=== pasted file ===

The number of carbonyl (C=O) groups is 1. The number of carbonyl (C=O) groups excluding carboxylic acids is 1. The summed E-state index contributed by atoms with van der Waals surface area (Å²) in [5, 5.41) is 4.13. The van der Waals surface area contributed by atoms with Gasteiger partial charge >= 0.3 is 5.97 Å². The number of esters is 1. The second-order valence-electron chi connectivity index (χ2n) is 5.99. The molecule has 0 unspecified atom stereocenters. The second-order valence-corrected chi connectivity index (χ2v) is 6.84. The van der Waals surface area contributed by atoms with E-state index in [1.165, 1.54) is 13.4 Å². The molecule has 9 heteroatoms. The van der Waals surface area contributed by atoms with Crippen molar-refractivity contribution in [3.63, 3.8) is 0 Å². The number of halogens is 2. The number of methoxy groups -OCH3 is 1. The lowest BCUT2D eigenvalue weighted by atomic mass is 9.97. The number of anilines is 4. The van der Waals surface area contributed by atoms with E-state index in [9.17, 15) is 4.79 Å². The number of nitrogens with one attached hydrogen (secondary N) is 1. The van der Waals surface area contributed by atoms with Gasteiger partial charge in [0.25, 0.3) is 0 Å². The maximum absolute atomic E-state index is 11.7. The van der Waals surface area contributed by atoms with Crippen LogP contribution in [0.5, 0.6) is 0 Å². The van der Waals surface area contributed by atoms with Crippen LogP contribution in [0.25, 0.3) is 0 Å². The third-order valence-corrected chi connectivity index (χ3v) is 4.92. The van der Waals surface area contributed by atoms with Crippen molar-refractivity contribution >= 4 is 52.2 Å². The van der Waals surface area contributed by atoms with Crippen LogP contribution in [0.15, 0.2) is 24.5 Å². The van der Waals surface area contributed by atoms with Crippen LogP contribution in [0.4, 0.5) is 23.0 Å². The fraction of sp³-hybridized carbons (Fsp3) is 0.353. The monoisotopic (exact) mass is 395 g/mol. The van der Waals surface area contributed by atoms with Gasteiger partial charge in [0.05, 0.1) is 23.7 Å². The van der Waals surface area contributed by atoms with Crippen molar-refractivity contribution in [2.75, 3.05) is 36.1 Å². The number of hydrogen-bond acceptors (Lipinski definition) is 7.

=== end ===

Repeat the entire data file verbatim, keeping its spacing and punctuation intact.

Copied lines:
The number of carbonyl (C=O) groups is 1. The number of carbonyl (C=O) groups excluding carboxylic acids is 1. The summed E-state index contributed by atoms with van der Waals surface area (Å²) in [5, 5.41) is 4.13. The van der Waals surface area contributed by atoms with Gasteiger partial charge >= 0.3 is 5.97 Å². The number of esters is 1. The second-order valence-electron chi connectivity index (χ2n) is 5.99. The molecule has 0 unspecified atom stereocenters. The second-order valence-corrected chi connectivity index (χ2v) is 6.84. The van der Waals surface area contributed by atoms with E-state index in [1.165, 1.54) is 13.4 Å². The molecule has 9 heteroatoms. The van der Waals surface area contributed by atoms with Crippen molar-refractivity contribution in [3.63, 3.8) is 0 Å². The number of halogens is 2. The number of methoxy groups -OCH3 is 1. The lowest BCUT2D eigenvalue weighted by atomic mass is 9.97. The number of anilines is 4. The van der Waals surface area contributed by atoms with E-state index in [9.17, 15) is 4.79 Å². The number of nitrogens with one attached hydrogen (secondary N) is 1. The van der Waals surface area contributed by atoms with Gasteiger partial charge in [0.25, 0.3) is 0 Å². The maximum absolute atomic E-state index is 11.7. The van der Waals surface area contributed by atoms with Crippen LogP contribution in [0.5, 0.6) is 0 Å². The van der Waals surface area contributed by atoms with Crippen LogP contribution in [0.25, 0.3) is 0 Å². The third-order valence-corrected chi connectivity index (χ3v) is 4.92. The van der Waals surface area contributed by atoms with Crippen molar-refractivity contribution >= 4 is 52.2 Å². The van der Waals surface area contributed by atoms with Crippen LogP contribution in [0.15, 0.2) is 24.5 Å². The van der Waals surface area contributed by atoms with Crippen LogP contribution in [0.4, 0.5) is 23.0 Å². The fraction of sp³-hybridized carbons (Fsp3) is 0.353. The monoisotopic (exact) mass is 395 g/mol. The van der Waals surface area contributed by atoms with Gasteiger partial charge in [0.05, 0.1) is 23.7 Å². The van der Waals surface area contributed by atoms with Crippen molar-refractivity contribution in [2.75, 3.05) is 36.1 Å². The number of hydrogen-bond acceptors (Lipinski definition) is 7.